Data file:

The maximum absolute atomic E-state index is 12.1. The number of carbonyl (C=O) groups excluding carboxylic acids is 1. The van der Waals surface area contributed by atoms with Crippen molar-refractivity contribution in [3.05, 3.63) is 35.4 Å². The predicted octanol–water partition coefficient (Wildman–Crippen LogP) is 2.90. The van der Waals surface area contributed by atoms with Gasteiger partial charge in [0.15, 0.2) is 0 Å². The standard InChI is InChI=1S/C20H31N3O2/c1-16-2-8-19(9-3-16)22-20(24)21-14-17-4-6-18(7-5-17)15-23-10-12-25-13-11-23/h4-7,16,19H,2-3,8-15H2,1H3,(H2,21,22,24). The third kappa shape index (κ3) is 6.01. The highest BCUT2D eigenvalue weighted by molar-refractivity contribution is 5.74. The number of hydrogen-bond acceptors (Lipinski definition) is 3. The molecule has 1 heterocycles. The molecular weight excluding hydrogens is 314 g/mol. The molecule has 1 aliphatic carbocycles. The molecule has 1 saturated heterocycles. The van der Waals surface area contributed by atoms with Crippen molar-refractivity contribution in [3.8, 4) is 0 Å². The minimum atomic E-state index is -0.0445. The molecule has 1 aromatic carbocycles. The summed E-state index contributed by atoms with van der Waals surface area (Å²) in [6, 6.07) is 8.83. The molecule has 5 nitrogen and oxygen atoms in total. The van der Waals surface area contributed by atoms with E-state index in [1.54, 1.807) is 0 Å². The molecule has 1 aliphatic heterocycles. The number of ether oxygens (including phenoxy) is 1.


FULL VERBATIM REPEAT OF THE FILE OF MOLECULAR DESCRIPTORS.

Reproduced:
The maximum absolute atomic E-state index is 12.1. The number of carbonyl (C=O) groups excluding carboxylic acids is 1. The van der Waals surface area contributed by atoms with Crippen molar-refractivity contribution in [3.05, 3.63) is 35.4 Å². The predicted octanol–water partition coefficient (Wildman–Crippen LogP) is 2.90. The van der Waals surface area contributed by atoms with Gasteiger partial charge in [0.15, 0.2) is 0 Å². The standard InChI is InChI=1S/C20H31N3O2/c1-16-2-8-19(9-3-16)22-20(24)21-14-17-4-6-18(7-5-17)15-23-10-12-25-13-11-23/h4-7,16,19H,2-3,8-15H2,1H3,(H2,21,22,24). The third kappa shape index (κ3) is 6.01. The highest BCUT2D eigenvalue weighted by molar-refractivity contribution is 5.74. The number of hydrogen-bond acceptors (Lipinski definition) is 3. The molecule has 1 heterocycles. The molecular weight excluding hydrogens is 314 g/mol. The molecule has 1 aliphatic carbocycles. The molecule has 1 saturated heterocycles. The van der Waals surface area contributed by atoms with Crippen molar-refractivity contribution in [3.8, 4) is 0 Å². The minimum atomic E-state index is -0.0445. The molecule has 1 aromatic carbocycles. The summed E-state index contributed by atoms with van der Waals surface area (Å²) in [6, 6.07) is 8.83. The molecule has 5 nitrogen and oxygen atoms in total. The van der Waals surface area contributed by atoms with E-state index in [1.54, 1.807) is 0 Å². The molecule has 1 aliphatic heterocycles. The number of ether oxygens (including phenoxy) is 1.